The question is, which kind of startup should be applauded and which should be reprimanded? It might seem obvious to celebrate the rigors of the scientific method and side with any startup that uses such a process. However, I think there is a case to be made for both kinds of companies. Obviously, if someone doesn’t run the experiments then we will never arrive at the tactics in the first place. The tactics are the byproduct of someone’s hard work and that should be appreciated, but think about how the scientific community actually operates. The scientific method is a tool that serves the entire scientific community, and the results of that tool are often fair game for the community. Scientists don’t expect each other to run every relevant experiment for their personal endeavors. Newton said, “If I have seen further it is by standing on the shoulders of giants.” Why can’t a startup simply use the results, as discovered by their fellow entrepreneurs in lab coats, as a benefit of the community?


The truth is, there are pros to both ways of thinking, which I’ll list below, but I don’t want us to view growth hacking as only a process or only a set of tactics and simultaneously miss the community aspect of our enterprise. Here is how I see things:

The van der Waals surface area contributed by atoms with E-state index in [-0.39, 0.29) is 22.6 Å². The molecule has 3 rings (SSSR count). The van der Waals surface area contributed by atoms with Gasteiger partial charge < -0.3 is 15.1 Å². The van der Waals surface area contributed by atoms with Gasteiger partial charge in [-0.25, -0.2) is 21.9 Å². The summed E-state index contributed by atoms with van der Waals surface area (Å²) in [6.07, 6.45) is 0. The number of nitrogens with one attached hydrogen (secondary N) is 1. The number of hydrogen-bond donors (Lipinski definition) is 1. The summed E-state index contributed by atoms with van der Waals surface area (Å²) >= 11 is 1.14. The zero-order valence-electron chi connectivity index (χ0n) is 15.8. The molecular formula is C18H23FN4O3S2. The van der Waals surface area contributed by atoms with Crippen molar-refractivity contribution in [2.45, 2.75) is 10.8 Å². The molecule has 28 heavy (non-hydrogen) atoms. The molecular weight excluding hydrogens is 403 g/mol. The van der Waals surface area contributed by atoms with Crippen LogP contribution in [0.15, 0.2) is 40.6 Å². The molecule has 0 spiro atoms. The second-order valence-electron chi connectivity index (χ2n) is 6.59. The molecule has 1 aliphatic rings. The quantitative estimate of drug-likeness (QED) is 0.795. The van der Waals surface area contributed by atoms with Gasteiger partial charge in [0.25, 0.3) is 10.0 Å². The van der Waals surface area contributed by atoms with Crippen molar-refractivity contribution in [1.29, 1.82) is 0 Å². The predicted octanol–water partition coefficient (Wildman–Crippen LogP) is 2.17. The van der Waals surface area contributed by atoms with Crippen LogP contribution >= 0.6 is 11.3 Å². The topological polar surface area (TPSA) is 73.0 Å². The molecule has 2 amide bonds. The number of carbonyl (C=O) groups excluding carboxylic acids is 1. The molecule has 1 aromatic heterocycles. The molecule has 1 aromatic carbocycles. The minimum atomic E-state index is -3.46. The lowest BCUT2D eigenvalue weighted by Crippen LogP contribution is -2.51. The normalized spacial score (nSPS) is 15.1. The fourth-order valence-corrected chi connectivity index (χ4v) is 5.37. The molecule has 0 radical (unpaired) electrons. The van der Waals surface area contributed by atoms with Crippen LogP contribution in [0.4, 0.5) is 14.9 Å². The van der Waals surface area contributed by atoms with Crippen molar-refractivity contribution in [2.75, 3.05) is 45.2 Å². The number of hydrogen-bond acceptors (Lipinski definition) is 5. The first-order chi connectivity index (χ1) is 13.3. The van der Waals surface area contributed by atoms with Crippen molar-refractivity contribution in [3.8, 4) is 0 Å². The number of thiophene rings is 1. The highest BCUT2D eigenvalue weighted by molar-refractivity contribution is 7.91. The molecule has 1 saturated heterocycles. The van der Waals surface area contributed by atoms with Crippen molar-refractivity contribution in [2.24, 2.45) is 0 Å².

• Pros of Process Oriented Startups

    • Without process oriented startups we would have no tactics.

    • They are able to find new growth hacks when old ones cease to work.

    • By understanding the process, their implementation of any given tactic will be more nuanced and effective.

    • They are more self sustaining, able to use the community, but not be entirely dependent on it.

  • Pros of Tactic Oriented Thinking

    • Allows smaller startups, with less funding, to implement tactics very cheaply.

    • It is an entry point into growth hacking which is more accessible than experimentation, even though it might lead to experimentation later on.

    • Not every experiment needs to be ran by everyone. Some best practices are near universal and can just be applied. We all do this to some degree whether we realize it or not.


So, what is the answer to the dilemma? Is growth hacking a process or a set of tactics? Well, both, and here is what that means practically. If you are in an organization that has a growth hacking process in place then see yourself as a part of a larger community. We are grateful for your work, but you don’t need to be pompous about your place in the universe. Share what you find, grow our collective knowledge base, and understand that not every company will imitate you, and that’s ok. If you are in a non-process oriented startup that is still trying to use growth hacking principles then be extremely appreciative of the companies that are supplying these best practices, and consider creating your own process so that you can give back to the community as much as you take from it.